'Bill Murphy Jr. net worth'
I Googled myself and found something surprising. Also: 7 other things worth a click.
|Bill Murphy Jr.||Feb 19||2|
I've been thinking of buying a website or two, if I could find the right ones.
Nothing crazy expensive, just the kinds of things I could experiment with and build out a bit more. A broker brought me a site recently that tries to optimize for search queries on how much various celebrities are worth.
You know the kind of thing: "Jennifer Lopez net worth," or “Billie Eilish net worth,” or "Patrick Mahomes net worth." The idea is to get the search traffic, optimize the page with ads, and make money.
I'm don’t think I’m going to buy the site. But I decided for the heck of it to see what comes up if I search for: "Bill Murphy Jr. net worth."
The result was amusing, as it showed my photo next to an article I'd written about Brian Acton, the co-founder of WhatsApp. The headline reads, Facebook and Twitter turned down this man 7 years ago -- now he's worth $7 billion.
Aw man. I never really liked that picture of me. Also, I'm not really worth $4 billion. (Old joke: I'd be happy with half of that.)
But I'm intrigued by why this kind of search query does so well.
Last year, I wrote about a Canadian study on the relationship between effective child care and future earnings.
Researchers found that children who had access to quality day care were more likely to be rated by their kindergarten teachers as "prosocial," which in turn correlated with an additional $12,000 per year in annual income 30 years later.
Interesting result. But I also wondered: Wait, how could they know how much money these people made 30 years later?
They apparently just asked the Canadian government to give them access to the now grown-up, former kindergartners' tax returns.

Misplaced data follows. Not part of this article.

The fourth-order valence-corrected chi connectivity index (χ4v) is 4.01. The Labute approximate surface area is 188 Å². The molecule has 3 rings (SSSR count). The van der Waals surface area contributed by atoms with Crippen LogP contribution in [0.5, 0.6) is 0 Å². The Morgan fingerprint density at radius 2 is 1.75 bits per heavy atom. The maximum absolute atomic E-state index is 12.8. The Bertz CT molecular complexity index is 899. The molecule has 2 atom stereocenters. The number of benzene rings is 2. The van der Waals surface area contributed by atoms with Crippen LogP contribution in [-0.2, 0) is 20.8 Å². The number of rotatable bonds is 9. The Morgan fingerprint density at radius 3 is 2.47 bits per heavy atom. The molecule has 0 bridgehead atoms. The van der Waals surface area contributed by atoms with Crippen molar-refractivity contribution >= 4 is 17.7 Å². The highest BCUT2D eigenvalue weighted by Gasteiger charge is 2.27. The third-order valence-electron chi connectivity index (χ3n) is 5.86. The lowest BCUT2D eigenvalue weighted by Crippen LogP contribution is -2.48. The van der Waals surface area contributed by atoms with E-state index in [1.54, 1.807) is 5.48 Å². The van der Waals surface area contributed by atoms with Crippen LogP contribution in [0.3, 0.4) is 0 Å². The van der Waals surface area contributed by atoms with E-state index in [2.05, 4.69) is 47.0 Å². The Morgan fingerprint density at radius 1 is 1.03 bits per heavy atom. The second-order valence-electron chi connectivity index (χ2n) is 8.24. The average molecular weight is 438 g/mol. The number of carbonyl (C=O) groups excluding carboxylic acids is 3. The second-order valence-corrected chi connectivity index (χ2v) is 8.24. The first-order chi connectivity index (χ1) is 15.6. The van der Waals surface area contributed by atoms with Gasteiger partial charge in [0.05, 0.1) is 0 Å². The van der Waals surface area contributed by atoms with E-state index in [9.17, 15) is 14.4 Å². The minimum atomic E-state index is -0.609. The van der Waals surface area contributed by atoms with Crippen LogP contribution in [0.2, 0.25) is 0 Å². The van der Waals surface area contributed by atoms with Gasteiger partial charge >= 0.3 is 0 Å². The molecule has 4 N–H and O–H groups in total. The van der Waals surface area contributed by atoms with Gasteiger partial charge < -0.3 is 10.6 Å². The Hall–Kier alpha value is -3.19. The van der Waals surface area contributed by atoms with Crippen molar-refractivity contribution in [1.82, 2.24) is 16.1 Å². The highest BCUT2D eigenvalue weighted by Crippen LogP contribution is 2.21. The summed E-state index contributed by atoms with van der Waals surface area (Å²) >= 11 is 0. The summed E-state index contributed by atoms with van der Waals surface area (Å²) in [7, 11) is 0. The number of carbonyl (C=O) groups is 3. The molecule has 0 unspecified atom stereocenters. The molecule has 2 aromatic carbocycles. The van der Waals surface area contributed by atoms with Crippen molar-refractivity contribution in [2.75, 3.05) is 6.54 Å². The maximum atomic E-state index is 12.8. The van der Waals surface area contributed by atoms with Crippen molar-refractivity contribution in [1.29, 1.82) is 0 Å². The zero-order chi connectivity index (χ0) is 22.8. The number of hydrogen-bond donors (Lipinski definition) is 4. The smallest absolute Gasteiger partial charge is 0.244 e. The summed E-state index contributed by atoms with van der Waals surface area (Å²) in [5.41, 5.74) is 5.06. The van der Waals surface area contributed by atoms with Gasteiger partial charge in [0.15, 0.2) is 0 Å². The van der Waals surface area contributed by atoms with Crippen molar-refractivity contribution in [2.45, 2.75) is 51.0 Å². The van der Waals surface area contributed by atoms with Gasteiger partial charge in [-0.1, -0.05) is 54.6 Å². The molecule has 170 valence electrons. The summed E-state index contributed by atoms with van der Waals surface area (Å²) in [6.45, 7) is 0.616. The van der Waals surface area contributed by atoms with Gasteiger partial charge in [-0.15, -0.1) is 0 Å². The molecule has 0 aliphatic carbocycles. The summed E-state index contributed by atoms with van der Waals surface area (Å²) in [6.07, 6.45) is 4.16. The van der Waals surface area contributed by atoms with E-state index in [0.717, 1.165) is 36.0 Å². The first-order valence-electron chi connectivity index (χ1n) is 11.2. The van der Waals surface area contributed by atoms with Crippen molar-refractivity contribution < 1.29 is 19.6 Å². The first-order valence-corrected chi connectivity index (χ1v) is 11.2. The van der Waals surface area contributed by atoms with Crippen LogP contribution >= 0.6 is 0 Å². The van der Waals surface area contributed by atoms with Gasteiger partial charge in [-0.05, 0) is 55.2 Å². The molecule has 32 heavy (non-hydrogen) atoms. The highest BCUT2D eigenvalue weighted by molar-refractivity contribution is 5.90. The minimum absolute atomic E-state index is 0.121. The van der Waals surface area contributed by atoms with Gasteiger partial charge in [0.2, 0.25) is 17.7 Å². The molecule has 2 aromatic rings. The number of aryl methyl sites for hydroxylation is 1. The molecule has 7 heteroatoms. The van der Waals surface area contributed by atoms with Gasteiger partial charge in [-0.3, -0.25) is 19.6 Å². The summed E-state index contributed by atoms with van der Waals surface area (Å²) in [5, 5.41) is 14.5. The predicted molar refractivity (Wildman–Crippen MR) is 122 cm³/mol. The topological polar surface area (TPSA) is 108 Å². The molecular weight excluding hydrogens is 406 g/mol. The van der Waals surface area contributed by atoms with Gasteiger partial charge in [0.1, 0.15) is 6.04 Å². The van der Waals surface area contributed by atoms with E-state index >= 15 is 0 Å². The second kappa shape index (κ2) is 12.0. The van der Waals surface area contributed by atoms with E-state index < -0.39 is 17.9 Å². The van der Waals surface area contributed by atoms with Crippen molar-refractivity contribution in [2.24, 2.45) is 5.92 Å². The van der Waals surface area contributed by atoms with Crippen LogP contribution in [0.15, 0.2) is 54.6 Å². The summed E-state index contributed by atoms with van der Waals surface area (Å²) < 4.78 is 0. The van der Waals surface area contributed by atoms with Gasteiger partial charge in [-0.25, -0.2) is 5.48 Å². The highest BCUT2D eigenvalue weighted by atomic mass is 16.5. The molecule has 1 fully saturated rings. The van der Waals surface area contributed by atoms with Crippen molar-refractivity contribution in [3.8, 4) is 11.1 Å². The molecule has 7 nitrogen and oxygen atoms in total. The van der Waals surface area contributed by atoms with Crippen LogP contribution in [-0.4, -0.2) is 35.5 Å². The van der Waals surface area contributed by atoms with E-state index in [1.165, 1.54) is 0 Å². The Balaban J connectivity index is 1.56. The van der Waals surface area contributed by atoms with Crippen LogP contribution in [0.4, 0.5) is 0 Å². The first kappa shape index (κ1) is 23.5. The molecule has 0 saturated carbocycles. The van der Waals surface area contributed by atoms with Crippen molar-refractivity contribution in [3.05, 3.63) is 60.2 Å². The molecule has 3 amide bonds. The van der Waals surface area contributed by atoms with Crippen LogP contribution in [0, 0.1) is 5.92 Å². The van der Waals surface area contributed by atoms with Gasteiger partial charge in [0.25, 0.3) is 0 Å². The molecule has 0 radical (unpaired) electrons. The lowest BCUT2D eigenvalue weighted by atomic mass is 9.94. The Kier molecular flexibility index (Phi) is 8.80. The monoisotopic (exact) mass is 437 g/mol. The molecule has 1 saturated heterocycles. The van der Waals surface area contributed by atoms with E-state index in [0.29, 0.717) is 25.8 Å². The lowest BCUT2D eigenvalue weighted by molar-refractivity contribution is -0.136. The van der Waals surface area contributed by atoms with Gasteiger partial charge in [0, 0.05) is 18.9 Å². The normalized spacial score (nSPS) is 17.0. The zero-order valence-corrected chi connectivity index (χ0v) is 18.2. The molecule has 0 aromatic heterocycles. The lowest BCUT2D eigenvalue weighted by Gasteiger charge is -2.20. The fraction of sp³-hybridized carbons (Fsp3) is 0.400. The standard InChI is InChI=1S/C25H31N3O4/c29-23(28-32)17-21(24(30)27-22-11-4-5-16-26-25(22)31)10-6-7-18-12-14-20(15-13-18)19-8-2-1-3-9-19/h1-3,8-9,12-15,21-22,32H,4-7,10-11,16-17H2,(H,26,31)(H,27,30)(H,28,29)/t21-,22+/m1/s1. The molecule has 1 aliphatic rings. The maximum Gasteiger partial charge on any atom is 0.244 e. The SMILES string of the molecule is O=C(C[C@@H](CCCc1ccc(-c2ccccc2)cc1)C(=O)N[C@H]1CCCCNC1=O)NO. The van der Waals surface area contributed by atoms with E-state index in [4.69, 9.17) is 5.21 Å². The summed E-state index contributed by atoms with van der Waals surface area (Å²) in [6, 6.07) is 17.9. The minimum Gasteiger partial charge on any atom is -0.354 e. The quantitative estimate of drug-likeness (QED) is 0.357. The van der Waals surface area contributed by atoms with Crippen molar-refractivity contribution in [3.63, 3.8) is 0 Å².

Can you imagine this happening in the United States, as careful as we are about guarding access to people's tax returns?
(Among my many former jobs, I was an attorney for the IRS for a little while. Let's just say that it's a Very Big Deal to disclose confidential taxpayer information to anybody.)
Anyway, people compare their net worths and incomes to others. Yet, it’s hard even to find the right benchmarks. Keeping up with the Jones and all that, when you don’t know if your neighbors are stretched to their credit limit.
There's a backlash of course: the FIRE movement, and minimalism, for starters.
Some of that is driven by financial necessity, but it's also driven by a desire to peel away consciously, maybe even conspicuously, from materialism.
The New York Times reported this week that the Federal Reserve is actually concerned too many millennials might be trying to save and retire early—because that would reduce demand for goods and services, and make it harder to cut rates when the economy slows down.
And as I've written before, some of the "world figures" history looks kindly on—people like Churchill and Truman and Gorbachev—were frankly, horrible with money.
It's funny though:
People wonder how much money other people make or have.
They search for it online.
They find a result that is almost certainly fictional—at best, a pure guesstimate.
Whoever owns and runs the website they visit makes a few pennies for the visit, no matter what it says.
Wait a minute. Maybe I ought to buy that site after all.
7 other things worth a click
Today marks the 75th anniversary of the start of the Battle of Iwo Jima. The last surviving Medal of Honor winner (out of 27 sailors and Marines so honored) recalled his story. (The Washington Post)
Two years ago, HQ Trivia was all the rage. Last week it shut down, but not before its co-hosts got drunk on air and shared a $5 grand prize among 523 winners. (CBS News)
In China, the central bank is disinfecting and even destroying cash because of the coronavirus. (CNN)
A group of 346 Americans who had been quarantined on U.S. military bases after returning from China has been released after two weeks. (NPR)
Tinder is out, mixers are in. Well, according to this article anyway. (The Guardian)
The Boy Scouts filed for bankruptcy. (Axios)
President Trump used his pardon and commutation powers, to the benefit of the disgraced former governor of Illinois, the tax fraud ex-commissioner of the NYPD, and the junk bond king Michael Milken. (Politico)
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